Friday, September 20, 2013

Paper and Problem-Solving

When I brought down a bag of papers for our youngest infants to explore in their classroom, there was a wide variety of shapes and sizes - crinkly, refracting mylar; fragile tissue paper; smooth butcher paper; long, crumpled diaper table paper; letter-sized drawing paper and watercolor paper. 

While many of the other papers were bigger, more noisy, or more colorful, this last piece - the (relatively) small rectangle of thick watercolor paper - became the most intriguing for me, and for one of the infants, Morgan. 

Morgan first noticed this page after she had spent several minutes grabbing, squeezing, and mouthing some of the diaper table paper. It was easy for her to grab this paper anywhere and hold it up to her face, crinkling it as she needed in order to put her mouth around it. However, on her first attempt to pick up the watercolor paper, Morgan discovered that she could not use the same techniques to pick it up. The paper was so stiff, it did not bend or crumple easily in her hands. In order to pick it up, she had to search out the edges of the paper, grip them, and keep a tight hold as she lifted the paper.

Next came the problem of how to maneuver the paper for tasting. At first, Morgan tried bringing the paper flat up to her face. However, the paper pressed against her face while remaining flat - she could push her mouth against it, but not around it. She couldn't taste and suck on the paper the way she wanted to. Again, she had to work through several trials of rotating the paper and pulling at its edges before she was able to bring a corner to her mouth. Satisfied, Morgan mouthed the paper for a minute, then began to re-examine the paper, searching for a different place to taste and try. After much trial and error, she succeeded in folding the paper and half. Holding the paper closed, she then brought the folded spine of the page to her mouth to tray out. 

Watching Morgan's investigation of this particular paper, I thought of how different an infant's understanding of this page was from an adult's. Although this paper was thicker than most of the paper we adults use in our daily lives, it was more similar in size and appearance to the computer paper we so often print and write than most of the other papers available to the infants that day. Adults' experiences with long strands of diaper paper, big sheets of butcher paper, and swaths of mylar are undoubtedly much more limited than those we have with single sheets of white, 8.5x11 paper. Yet, for Morgan, this particular format required far more manipulation in order for her to answer the series of questions, "How do I hold this? Now how do I pick it up? Now how do I taste it?" than the others did. While the others were bigger, longer, more fluid, and seemingly unwieldy, this rectangle was actually more unwieldy for Morgan. Also, as her teacher, Sarah, pointed out, the piece of paper was quite large from her perspective, and it required her to position it carefully if she wanted the paper low enough to rest her mouth on it.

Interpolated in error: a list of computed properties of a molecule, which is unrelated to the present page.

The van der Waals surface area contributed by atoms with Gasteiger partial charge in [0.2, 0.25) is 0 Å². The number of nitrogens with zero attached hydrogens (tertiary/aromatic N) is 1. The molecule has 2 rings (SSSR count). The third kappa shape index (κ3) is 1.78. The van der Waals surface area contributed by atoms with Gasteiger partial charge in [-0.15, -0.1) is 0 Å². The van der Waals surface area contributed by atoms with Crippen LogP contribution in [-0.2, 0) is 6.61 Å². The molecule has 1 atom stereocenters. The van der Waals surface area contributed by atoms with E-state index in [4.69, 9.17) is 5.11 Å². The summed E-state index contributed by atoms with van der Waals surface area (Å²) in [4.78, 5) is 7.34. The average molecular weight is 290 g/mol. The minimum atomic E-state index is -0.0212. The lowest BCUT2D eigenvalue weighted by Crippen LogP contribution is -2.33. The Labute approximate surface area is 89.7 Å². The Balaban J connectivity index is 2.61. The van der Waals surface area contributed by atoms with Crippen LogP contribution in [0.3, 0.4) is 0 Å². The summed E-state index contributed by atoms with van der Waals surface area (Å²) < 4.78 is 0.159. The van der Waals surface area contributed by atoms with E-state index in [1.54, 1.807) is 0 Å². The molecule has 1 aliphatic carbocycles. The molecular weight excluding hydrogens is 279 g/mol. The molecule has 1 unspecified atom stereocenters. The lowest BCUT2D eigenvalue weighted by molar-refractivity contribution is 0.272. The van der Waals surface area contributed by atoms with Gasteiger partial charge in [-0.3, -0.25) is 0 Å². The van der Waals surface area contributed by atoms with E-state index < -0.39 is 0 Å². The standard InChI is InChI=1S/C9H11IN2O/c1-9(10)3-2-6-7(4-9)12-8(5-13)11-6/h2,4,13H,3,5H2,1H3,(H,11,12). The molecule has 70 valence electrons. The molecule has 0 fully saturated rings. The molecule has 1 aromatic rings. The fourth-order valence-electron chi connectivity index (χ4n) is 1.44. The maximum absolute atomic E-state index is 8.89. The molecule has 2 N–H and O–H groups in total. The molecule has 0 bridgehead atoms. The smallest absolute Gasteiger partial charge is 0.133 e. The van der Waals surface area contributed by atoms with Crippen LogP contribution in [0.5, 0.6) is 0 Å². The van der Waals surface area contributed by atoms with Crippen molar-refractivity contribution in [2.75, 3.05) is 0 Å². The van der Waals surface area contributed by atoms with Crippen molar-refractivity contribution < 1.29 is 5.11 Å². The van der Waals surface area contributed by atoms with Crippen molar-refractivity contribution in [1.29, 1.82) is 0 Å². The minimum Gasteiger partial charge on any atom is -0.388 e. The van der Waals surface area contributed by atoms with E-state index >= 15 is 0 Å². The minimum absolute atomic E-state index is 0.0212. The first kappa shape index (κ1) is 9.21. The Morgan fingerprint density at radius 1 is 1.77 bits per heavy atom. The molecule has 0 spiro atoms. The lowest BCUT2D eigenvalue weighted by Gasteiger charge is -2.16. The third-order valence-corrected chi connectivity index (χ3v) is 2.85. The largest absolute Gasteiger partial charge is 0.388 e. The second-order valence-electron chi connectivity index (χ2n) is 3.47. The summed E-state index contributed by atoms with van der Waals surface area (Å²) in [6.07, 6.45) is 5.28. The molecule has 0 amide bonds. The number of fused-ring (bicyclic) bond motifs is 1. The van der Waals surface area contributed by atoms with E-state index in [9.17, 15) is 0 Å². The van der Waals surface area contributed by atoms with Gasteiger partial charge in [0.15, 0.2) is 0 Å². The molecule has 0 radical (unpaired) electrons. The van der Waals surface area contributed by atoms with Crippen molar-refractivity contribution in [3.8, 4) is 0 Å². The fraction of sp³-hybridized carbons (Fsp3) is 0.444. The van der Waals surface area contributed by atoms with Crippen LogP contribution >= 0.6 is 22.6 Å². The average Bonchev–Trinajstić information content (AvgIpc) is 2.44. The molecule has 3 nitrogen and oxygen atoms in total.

In broader terms, Morgan's interaction with this paper seems to me a very physical example of examining a problem from different angles in order to come to a solution. Morgan was literally investigating the many angles and perspectives of the paper, and through this process, she was able to discover the best ways to mouth it the way she wanted to. It also speaks to something that our pedagogista, Kendra, shared at our Center's Parent Night - babies are moving through the cycle of inquiry (asking a question, proposing a theory, testing the theory, revising the question) all of the time!  

Reflecting on Morgan's paper experiment, I am reminded of how important it is to take the time to investigate the many sides of a problem. If you don't turn it over in your mind, you may never fall upon the solution that eludes you at first. If you don't turn a piece of paper over in your hands, you may never have the satisfaction of tasting it for the first time. 





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